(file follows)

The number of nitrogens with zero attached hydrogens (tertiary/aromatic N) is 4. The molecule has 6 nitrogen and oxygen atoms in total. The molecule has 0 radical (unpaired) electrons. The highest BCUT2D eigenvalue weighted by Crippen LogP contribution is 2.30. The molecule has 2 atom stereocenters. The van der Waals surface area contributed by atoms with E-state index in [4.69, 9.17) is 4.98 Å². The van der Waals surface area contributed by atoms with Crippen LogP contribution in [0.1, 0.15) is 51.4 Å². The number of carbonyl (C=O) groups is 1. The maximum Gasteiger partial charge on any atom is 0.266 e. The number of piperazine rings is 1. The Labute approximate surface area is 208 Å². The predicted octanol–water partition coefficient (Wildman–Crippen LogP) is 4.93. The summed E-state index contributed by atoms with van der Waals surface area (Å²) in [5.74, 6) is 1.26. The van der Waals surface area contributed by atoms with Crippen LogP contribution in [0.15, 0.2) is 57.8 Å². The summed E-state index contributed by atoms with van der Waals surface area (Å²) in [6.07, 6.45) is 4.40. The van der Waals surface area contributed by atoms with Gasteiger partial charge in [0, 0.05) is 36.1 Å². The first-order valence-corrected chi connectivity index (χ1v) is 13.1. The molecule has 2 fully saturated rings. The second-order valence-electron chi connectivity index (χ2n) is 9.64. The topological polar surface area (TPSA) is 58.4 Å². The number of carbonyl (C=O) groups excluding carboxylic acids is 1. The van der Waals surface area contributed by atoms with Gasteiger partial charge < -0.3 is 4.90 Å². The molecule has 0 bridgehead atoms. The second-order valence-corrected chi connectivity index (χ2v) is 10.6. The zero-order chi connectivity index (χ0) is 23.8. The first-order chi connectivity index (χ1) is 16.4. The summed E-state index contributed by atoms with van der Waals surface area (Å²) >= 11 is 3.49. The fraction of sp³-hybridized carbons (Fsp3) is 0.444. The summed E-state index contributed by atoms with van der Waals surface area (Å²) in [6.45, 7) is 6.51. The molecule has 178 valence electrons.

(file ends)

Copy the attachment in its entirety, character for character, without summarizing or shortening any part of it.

The number of nitrogens with zero attached hydrogens (tertiary/aromatic N) is 4. The molecule has 6 nitrogen and oxygen atoms in total. The molecule has 0 radical (unpaired) electrons. The highest BCUT2D eigenvalue weighted by Crippen LogP contribution is 2.30. The molecule has 2 atom stereocenters. The van der Waals surface area contributed by atoms with E-state index in [4.69, 9.17) is 4.98 Å². The van der Waals surface area contributed by atoms with Crippen LogP contribution in [0.1, 0.15) is 51.4 Å². The number of carbonyl (C=O) groups is 1. The maximum Gasteiger partial charge on any atom is 0.266 e. The number of piperazine rings is 1. The Labute approximate surface area is 208 Å². The predicted octanol–water partition coefficient (Wildman–Crippen LogP) is 4.93. The summed E-state index contributed by atoms with van der Waals surface area (Å²) in [5.74, 6) is 1.26. The van der Waals surface area contributed by atoms with Crippen LogP contribution in [0.15, 0.2) is 57.8 Å². The summed E-state index contributed by atoms with van der Waals surface area (Å²) in [6.07, 6.45) is 4.40. The van der Waals surface area contributed by atoms with Gasteiger partial charge in [0, 0.05) is 36.1 Å². The first-order valence-corrected chi connectivity index (χ1v) is 13.1. The molecule has 2 fully saturated rings. The second-order valence-electron chi connectivity index (χ2n) is 9.64. The topological polar surface area (TPSA) is 58.4 Å². The number of carbonyl (C=O) groups excluding carboxylic acids is 1. The van der Waals surface area contributed by atoms with Gasteiger partial charge < -0.3 is 4.90 Å². The molecule has 0 bridgehead atoms. The second-order valence-corrected chi connectivity index (χ2v) is 10.6. The zero-order chi connectivity index (χ0) is 23.8. The first-order chi connectivity index (χ1) is 16.4. The summed E-state index contributed by atoms with van der Waals surface area (Å²) >= 11 is 3.49. The fraction of sp³-hybridized carbons (Fsp3) is 0.444. The summed E-state index contributed by atoms with van der Waals surface area (Å²) in [6.45, 7) is 6.51. The molecule has 178 valence electrons.